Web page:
10. Of course EK is getting more A380s. These are negotiations & ten of billions are at stake.

  11. I have a hunch EK might get those A380’s and about 30 A350-1000’s (the rest of the cancelled A350 order) in a package deal.

    That’s the levarage AB should play. “ I promise to keep the A380 alive just for you, but you will offset some of that risk by buying 30 out of the 70 A350’s you cancelled. You need to buy A380’s and I need to sell those A350-1000 ‘s United cancelled on me”. We have a deal???

      • Joe:

        Well as TC runs the operation more or less (unless Dubai tells him otherwise) me thinks your hunch is absolutely wrong in regards to A350.

        What happen with the A380, guess from a small order to none.

        What funny is TC is stuck with a small sub fleet or RR engines that aren’t as good (as near as I can tell) to the GPs he threw under the bus.

  12. One major problem is fitting all Aircrafts into DBX for both Emirates and FlyDubai. There is not room enough. Emirates will have to prioritize which routes will go thru DWC and which can stay at DBX. Most likley will all traffic from India and Pakistan go thru DWC as well as UK to Australia and they have to build “The mother of all TAX-FREE Shops” to aviod an uproar. We will see.

    • Can see high speed (underground?) rail system between two airports, there are going to be logistical problems, and that beautiful fog rolling in.

      • Far too many years ago, I flew into Manilla.

        Coming up the conveyor onto the cirucalr were these huge boxes, we are talking 3 ft by 3 ft and 4 feet tall.

        Everyone but me was collecting them. Not a clue how they stuffed all of them in the aircraft.

        There had to be some kind of free something involved for people going home to the Philippines (it was a holiday of some kind)

        Customs took one look at my pathetic couple of bags and waved me right through so they could dig into the guy who had 4 or 5 of those big boxes.

        Little did they know that I had a tool box under my bags and they might have given me the go over (for Work on Clark but explaining that?)

        To this day not a clue what the deal was but it had to be a good one. The folks with those boxes were my level of working class, not from the front of the Airbus.

        Me, the tool box was under my stuff because it worked better on the cart I had, but it was a good move never the less. I had parts to work on a Generator engine as well that might well have not been taken well!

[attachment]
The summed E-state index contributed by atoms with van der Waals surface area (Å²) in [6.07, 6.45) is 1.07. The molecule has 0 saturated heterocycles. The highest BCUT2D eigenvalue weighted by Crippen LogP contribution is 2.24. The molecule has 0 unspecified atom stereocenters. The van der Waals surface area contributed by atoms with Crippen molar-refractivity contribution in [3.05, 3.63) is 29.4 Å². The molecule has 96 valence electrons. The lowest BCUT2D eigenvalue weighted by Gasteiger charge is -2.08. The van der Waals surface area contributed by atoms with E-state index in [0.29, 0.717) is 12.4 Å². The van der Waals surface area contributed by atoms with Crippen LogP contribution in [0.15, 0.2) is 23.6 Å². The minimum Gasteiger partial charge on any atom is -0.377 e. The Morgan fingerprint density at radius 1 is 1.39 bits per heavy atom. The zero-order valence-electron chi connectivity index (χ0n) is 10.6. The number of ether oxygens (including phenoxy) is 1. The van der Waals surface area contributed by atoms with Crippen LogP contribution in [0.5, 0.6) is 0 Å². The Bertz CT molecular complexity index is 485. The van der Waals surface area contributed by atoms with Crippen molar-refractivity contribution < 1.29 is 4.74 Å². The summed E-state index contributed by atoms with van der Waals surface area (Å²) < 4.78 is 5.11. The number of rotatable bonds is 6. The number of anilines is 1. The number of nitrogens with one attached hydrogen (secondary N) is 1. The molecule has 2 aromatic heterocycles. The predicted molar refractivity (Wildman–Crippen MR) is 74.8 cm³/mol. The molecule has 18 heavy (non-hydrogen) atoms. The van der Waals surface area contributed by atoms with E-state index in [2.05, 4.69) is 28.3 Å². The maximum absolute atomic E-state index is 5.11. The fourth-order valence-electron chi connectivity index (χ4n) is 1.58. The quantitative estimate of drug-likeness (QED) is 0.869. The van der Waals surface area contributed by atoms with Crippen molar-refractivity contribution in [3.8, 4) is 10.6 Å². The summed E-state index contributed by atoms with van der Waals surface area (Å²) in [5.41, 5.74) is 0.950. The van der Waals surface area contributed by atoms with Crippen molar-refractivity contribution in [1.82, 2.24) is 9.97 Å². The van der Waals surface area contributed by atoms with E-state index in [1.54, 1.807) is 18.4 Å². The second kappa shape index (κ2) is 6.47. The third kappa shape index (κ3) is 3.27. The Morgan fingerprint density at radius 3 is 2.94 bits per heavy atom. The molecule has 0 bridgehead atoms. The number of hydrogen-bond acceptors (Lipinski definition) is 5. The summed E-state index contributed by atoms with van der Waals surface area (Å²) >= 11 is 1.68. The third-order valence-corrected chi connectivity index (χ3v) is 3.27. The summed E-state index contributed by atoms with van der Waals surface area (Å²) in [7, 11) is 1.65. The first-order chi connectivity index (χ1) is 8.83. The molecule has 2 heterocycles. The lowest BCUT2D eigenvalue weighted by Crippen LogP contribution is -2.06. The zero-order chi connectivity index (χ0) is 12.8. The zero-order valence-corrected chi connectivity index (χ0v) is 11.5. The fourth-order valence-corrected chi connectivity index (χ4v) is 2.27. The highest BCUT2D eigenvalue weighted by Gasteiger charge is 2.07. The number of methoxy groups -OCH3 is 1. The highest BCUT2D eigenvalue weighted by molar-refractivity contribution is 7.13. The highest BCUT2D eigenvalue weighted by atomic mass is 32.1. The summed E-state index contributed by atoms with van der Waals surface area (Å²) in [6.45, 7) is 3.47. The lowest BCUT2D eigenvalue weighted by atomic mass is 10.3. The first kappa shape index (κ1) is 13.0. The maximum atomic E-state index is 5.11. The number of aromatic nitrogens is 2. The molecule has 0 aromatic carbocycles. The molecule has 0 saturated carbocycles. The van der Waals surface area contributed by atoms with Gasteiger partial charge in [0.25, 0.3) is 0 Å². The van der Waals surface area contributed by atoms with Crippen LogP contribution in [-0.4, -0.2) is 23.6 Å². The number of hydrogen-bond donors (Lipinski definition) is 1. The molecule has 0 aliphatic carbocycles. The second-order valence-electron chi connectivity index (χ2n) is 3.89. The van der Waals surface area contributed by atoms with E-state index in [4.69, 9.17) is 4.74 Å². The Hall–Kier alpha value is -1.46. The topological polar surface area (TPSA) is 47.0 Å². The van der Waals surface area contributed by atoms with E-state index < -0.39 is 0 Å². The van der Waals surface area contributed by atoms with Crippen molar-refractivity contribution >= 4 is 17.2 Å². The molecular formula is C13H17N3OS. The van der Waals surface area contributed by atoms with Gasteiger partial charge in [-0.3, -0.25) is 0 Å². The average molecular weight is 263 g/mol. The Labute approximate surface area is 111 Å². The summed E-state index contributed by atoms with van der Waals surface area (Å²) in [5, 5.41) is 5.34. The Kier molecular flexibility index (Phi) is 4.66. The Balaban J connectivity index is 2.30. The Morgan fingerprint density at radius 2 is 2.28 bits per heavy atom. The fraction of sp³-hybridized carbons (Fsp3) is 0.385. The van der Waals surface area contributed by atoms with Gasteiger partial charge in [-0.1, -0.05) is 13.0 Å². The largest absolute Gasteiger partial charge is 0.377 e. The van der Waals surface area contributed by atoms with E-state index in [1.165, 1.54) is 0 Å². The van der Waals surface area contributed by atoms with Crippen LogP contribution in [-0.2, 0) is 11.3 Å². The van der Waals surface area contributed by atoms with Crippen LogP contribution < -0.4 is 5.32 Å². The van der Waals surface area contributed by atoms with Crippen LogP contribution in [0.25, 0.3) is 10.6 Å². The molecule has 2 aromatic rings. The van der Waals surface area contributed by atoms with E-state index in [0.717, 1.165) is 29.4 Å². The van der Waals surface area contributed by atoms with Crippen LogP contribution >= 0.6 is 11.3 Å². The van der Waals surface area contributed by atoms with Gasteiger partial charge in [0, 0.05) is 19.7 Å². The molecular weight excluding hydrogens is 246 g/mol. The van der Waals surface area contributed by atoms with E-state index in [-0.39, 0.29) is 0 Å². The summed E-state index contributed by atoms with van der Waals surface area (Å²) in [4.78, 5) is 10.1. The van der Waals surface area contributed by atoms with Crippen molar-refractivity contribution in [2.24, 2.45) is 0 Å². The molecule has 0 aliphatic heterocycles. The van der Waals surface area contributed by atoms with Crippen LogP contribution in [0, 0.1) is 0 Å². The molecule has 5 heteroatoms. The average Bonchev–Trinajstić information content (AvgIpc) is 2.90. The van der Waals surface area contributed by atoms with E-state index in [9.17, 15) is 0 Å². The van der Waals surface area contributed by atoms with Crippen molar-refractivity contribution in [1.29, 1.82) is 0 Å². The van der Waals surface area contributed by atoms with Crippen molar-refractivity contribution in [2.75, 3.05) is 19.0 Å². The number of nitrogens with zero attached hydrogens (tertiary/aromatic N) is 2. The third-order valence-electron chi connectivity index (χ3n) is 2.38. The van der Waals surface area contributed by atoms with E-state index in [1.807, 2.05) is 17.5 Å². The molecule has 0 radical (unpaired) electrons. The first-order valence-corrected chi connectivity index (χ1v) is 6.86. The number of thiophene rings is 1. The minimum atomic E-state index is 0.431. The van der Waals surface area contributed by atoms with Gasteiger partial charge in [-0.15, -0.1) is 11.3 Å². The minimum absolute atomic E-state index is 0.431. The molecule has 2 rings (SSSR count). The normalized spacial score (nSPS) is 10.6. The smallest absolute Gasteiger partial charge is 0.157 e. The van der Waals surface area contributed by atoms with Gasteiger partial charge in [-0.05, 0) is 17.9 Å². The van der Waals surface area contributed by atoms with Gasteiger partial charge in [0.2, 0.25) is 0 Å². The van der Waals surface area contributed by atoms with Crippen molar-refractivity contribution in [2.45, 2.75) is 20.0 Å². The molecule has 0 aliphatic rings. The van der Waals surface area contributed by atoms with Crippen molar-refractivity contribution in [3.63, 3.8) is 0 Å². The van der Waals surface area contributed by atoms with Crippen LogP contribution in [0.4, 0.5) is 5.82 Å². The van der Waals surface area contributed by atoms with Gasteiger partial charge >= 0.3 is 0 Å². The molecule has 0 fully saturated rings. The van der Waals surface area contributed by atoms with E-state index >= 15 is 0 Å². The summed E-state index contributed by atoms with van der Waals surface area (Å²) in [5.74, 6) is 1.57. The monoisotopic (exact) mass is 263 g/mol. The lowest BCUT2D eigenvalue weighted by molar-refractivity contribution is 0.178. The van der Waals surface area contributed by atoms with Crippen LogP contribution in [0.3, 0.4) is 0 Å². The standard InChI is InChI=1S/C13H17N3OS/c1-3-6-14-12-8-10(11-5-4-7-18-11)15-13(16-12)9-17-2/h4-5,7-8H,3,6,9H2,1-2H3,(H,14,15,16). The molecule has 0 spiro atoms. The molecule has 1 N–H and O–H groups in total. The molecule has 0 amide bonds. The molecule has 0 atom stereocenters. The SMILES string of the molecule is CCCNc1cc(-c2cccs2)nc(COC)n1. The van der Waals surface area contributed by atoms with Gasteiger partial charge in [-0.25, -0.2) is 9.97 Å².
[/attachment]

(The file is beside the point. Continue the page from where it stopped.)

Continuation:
13. As for EK, huge orders mean huge discounts (well most of the time!), so although damning for Airbus, sure they will live to fight another day.
    It’s incredible how the fanboyism can work, with so many user complaining that A or B has an over reliance on EK.

    As for names, MontanaOsprey can I suggest that you never mention to a European that you should wear you fanny pack, or that you are full of spunk.

  14. Maybe Airbus was not willing to give EK a huge discount & that pissed off some princes not used to handling no’s.

    • Just been looking at Turkish fleet and routes, after ordering the 787-9’s Boeing will push them for 787-10’s, so AB should do their homework.

      “Anything” is possible I guess but again I see a requirement for an aircraft in capacity between the 359 and 35K with max “paper” range of 6500-7000Nm. Basically base of departure.

      With such an aircraft its much easier to sell up or down into the two current aircraft than make the current two current aircraft fit into the gap.

      • One company back in the late 60s looked at its target market of short range, and hoped its design range of 1700km (920nm or 2 hrs flying) meant it would be more suitable for the large numbers of flights under this distance.
        The Dassault Mercure only sold 12 units. A longer legged version was proposed ( even one with the then mostly unwanted CFM56) but the design parameters of rapid climb and only short time cruising meant it wasnt very good at that.
        Looking back it is now obvious that if it was built by an established manufacturer such as Sud Aviation ( by then merged with Nord as SNIAS ,later Aerospatiale )as a follow on Caravelle it might have some better sucess in its initial configuration and sold a few hundred.
        The moral of the story : Design for shorter range at your peril

        • Keesje:

          I think that is stretching things pretty far, into the plastic area as a mechanic would say.

          A and B know its all part of the game.

          Airbus will give Emirates as much of a discount as they can, but they still have to try to break even.

          When Boeing can sell 737s to United for 25 million and Ryan Air for a discount even Airbus would not touch, you know it can be a pretty amazingly low number.

          TC does not have to take the mods and as he is their only client, Airbus is obviously not going to build one to that spec he won’t take.

          If Delta ask Boeing for a price Boeing will give it to them, and sell them aircraft if asked.

          All part of the game no matter how insulting Airlines can be.

          I really can’t figure out what Airbus wants or why TC (Dubai) is going about it this way.

          IF TC wants some fairly new latter rev A380s, he can buy MAs (jump or to Mecca and inspect them on their way in and out)